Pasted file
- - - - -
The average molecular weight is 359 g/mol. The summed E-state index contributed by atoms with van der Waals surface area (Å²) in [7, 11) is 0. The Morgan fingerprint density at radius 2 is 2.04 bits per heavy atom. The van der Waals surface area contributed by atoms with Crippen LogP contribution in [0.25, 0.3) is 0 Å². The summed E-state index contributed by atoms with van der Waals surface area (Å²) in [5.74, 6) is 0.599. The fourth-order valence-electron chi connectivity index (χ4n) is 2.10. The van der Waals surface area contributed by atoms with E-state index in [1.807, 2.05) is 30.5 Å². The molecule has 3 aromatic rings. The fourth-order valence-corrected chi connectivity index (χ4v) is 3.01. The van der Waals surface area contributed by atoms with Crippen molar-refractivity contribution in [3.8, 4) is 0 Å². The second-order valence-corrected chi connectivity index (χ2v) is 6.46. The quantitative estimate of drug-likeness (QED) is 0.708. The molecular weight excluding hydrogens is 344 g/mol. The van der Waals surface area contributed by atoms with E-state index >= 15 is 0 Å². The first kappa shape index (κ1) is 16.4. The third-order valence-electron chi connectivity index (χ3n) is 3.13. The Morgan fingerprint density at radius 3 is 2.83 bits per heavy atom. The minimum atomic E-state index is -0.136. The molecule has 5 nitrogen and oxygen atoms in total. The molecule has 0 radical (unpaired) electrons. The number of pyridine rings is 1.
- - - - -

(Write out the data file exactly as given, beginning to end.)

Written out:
The average molecular weight is 359 g/mol. The summed E-state index contributed by atoms with van der Waals surface area (Å²) in [7, 11) is 0. The Morgan fingerprint density at radius 2 is 2.04 bits per heavy atom. The van der Waals surface area contributed by atoms with Crippen LogP contribution in [0.25, 0.3) is 0 Å². The summed E-state index contributed by atoms with van der Waals surface area (Å²) in [5.74, 6) is 0.599. The fourth-order valence-electron chi connectivity index (χ4n) is 2.10. The van der Waals surface area contributed by atoms with E-state index in [1.807, 2.05) is 30.5 Å². The molecule has 3 aromatic rings. The fourth-order valence-corrected chi connectivity index (χ4v) is 3.01. The van der Waals surface area contributed by atoms with Crippen molar-refractivity contribution in [3.8, 4) is 0 Å². The second-order valence-corrected chi connectivity index (χ2v) is 6.46. The quantitative estimate of drug-likeness (QED) is 0.708. The molecular weight excluding hydrogens is 344 g/mol. The van der Waals surface area contributed by atoms with E-state index >= 15 is 0 Å². The first kappa shape index (κ1) is 16.4. The third-order valence-electron chi connectivity index (χ3n) is 3.13. The Morgan fingerprint density at radius 3 is 2.83 bits per heavy atom. The minimum atomic E-state index is -0.136. The molecule has 5 nitrogen and oxygen atoms in total. The molecule has 0 radical (unpaired) electrons. The number of pyridine rings is 1.